Dolan, Catherine and Johnstone-Louis, Mary (2009) Bargaining with God: Religion, Advertising and Commercial Success in Kenya. Advertising & Society Review, 10 (4).
This paper seeks to understand how small-scale entrepreneurs in Nairobi, Kenya understand the relationship between religion and commerce through an analysis of shop advertising signs. While the sacred and profane are often theorized as mutually exclusive categories, the paper describes how these spheres are fused through the use religion-referencing signs among small businesses. In contrast to the conventional purpose of business signs, shop owners did not use signs to advertise the nature of their business and/or its products to potential customers. Rather the primary motive in selecting a religious name was to communicate with God in order to manage economic uncertainties and achieve material blessings. The paper highlights three factors that influence the religious orientation of business signs: i) the concept of financial blessing embraced in the materialist ethos of the "Prosperity Gospel"; ii) a belief in the ubiquitous presence of good and evil forces, and the need to mediate these forces in the economic sphere; and iii) the importance of moral conduct in the pursuit of financial gain. The paper argues that these factors render shop signs less a form of advertising per se than a bargain with God.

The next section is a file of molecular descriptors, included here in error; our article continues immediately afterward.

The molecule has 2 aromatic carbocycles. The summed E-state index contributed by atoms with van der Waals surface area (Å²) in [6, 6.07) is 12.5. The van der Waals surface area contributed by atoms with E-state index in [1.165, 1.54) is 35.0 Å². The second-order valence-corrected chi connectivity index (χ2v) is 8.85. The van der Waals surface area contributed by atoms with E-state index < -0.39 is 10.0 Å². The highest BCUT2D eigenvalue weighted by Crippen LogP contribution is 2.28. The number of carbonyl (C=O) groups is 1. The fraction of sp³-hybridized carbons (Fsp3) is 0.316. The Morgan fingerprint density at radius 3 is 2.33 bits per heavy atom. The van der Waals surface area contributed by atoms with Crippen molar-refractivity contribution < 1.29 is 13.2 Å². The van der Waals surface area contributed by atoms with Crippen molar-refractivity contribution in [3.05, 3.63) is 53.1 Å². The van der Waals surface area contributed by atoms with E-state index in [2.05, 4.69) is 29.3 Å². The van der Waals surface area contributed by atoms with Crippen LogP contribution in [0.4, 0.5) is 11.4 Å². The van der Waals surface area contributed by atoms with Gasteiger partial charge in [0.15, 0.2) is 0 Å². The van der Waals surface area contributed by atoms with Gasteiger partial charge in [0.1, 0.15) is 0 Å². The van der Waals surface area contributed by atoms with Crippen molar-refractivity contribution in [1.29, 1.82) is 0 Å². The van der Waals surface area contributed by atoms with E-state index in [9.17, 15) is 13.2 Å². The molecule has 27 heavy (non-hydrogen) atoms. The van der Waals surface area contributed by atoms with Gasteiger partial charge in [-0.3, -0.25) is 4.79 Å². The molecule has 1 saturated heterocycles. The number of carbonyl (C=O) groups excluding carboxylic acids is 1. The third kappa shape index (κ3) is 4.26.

|Keywords:||small business; entrepreneurship; advertising; religion|
|Centre:||Oxford Institute of Retail Management
Faculty of Marketing
|Date Deposited:||26 Oct 2011 11:58|
|Last Modified:||23 Oct 2015 14:05|
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